We do not know where the Liceo Bianca Villa was located. Of course it could be the Liceo located in Bianca Villa where ever this was. We do not know when the school was founded, but believe it operated most of the 20th century. The image here shows a class at the school in 1958 (figure 1). All that we know about it was that the school was a liceo, although that term was variously used in Italy. Here it looks to be a primary school. The school at the time seems to have incouraged the boys to wear smocks, but did not require it.
All that we know about it was that the school was a liceo, although that term was variously used in Italy. This liceo looks to be a primary school. We assume that it is a boys' school. (This is not always obvious, because some schools had separate classes for boys and girls.) Here since we have images of several classes we believe that it probably was a boys' school.
We have found the names for Italian schools to be confusing. The school system has changed over time. The term "liceo" seems to be used to describe a primary school. Primary schools were also called scoulas. We have also seen it used to describe a secondary. We also note the term ginasio used for secondary schools. Private schools might use the terms differently. A private liceo might be more of a college in the European sence of a combined primary-secondaty school.
We do not know where the Liceo Bianca Villa was located. Of course it could be the Liceo located in Bianca Villa where ever this was. Bianca Villa of course means white village. We are guessing gthat this might suggest a town along the southern Adriatic coast, but hopefully our Italian readers will know more.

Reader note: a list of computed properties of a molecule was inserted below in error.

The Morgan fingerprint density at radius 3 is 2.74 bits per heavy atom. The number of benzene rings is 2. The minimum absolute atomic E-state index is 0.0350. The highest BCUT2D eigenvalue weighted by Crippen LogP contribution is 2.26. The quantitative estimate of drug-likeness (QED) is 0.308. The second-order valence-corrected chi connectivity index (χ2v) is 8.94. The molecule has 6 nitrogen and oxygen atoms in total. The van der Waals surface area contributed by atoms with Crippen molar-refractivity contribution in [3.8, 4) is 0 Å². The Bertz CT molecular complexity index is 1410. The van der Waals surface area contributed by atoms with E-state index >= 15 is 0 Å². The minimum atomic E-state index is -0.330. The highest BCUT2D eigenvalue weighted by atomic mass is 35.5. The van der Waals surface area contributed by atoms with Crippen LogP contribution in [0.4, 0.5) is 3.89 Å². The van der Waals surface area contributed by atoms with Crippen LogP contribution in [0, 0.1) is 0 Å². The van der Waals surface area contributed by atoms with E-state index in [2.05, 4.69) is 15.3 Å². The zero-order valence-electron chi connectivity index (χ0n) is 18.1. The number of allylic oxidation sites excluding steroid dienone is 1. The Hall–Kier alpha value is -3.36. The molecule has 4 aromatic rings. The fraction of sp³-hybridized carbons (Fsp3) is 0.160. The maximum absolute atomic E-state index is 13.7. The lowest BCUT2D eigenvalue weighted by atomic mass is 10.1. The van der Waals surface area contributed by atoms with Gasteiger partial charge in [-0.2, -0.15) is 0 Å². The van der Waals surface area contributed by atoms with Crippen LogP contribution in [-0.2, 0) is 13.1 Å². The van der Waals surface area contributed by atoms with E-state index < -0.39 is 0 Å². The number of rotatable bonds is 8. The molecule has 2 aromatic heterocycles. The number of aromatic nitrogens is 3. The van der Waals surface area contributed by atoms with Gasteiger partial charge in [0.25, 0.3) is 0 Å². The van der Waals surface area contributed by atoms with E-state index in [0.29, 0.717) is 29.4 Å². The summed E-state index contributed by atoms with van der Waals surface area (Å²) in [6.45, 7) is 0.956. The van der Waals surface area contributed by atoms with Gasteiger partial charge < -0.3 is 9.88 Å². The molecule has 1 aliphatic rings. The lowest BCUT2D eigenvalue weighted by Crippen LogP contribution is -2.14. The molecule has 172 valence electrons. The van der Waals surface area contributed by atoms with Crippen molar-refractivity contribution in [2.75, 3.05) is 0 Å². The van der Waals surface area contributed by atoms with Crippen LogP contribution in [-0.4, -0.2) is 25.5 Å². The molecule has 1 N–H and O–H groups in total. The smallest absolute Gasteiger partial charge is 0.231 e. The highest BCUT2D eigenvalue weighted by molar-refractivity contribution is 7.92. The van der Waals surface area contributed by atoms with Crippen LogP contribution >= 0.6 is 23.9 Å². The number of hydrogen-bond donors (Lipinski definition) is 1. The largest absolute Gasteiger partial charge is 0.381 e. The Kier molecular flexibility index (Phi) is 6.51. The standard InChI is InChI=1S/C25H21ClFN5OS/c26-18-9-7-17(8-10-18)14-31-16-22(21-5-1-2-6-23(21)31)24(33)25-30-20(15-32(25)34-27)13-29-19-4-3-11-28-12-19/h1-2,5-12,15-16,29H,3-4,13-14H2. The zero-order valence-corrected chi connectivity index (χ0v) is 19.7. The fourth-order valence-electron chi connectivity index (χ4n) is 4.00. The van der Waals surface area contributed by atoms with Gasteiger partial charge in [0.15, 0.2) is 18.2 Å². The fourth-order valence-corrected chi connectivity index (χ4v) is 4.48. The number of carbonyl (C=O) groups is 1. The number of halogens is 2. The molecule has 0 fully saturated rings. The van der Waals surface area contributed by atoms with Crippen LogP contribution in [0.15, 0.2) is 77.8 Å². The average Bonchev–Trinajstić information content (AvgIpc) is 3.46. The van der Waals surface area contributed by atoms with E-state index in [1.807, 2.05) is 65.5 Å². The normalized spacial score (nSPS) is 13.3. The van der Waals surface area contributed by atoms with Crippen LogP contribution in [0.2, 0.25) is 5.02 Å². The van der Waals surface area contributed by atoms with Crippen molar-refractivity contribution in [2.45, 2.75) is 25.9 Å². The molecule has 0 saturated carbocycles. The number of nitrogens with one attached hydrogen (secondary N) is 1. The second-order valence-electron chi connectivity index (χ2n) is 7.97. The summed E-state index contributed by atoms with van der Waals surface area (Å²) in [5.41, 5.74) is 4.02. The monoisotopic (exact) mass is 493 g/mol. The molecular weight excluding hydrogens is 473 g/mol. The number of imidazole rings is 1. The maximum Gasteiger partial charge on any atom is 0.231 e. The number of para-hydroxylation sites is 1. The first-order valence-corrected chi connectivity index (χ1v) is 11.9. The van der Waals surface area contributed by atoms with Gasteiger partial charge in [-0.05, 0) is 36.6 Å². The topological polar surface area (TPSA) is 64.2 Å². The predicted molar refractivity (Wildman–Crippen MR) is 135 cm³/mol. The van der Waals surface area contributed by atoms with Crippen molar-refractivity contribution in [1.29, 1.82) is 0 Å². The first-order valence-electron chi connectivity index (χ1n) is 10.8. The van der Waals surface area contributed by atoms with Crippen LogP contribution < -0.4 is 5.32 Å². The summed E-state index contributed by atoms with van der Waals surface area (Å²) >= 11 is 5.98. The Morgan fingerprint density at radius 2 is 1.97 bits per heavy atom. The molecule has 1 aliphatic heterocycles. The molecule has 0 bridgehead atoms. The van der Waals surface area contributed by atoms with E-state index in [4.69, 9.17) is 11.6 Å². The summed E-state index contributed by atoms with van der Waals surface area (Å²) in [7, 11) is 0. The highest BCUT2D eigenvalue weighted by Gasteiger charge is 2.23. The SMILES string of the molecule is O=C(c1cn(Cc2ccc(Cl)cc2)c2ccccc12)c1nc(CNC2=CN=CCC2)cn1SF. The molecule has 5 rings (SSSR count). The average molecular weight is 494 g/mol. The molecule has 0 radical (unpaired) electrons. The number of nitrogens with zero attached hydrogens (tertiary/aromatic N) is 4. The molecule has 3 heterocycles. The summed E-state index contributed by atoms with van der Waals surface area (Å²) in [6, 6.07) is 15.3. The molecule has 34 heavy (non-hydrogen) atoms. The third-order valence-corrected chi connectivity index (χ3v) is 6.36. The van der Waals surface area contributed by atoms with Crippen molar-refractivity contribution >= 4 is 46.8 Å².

We do not know when the school was founded, but believe it operated most of the 20th century. We note school portaits from the school from the 1950s and 60s. The image here shows a class at the school in 1958 (figure 1). The available images shows how schoolwear changed during this period. There seems to have been quite a bit of change in how the boys dressed between 1957-60. We were a little surprised to see so much change in such a relatively short period. In particular we note that smocks which were once commonly worn in just a couple years seem to have completely disappeared at the school. Some of the variations in the class portrait may have been affected by when during the year the photograph was taken.
We have a question about Italian teachers. We note the same teacher in several images. Did the teachers in a village school like this always teach the same grade (year level) or did they commonly teach different grades. I am guessing that they usually taught the same grade.
Many of the boys in the 1950s wore smocks to school. They look to be dark blue smocks that were worn with typical Italian white collars and bows. They do not seem to have been required in 1957 and '58, but many boys wore them. We are guessing that a few years earlier thry may have been required. The scchool seems to have incouraged the boys to wear smocks, but not required it.
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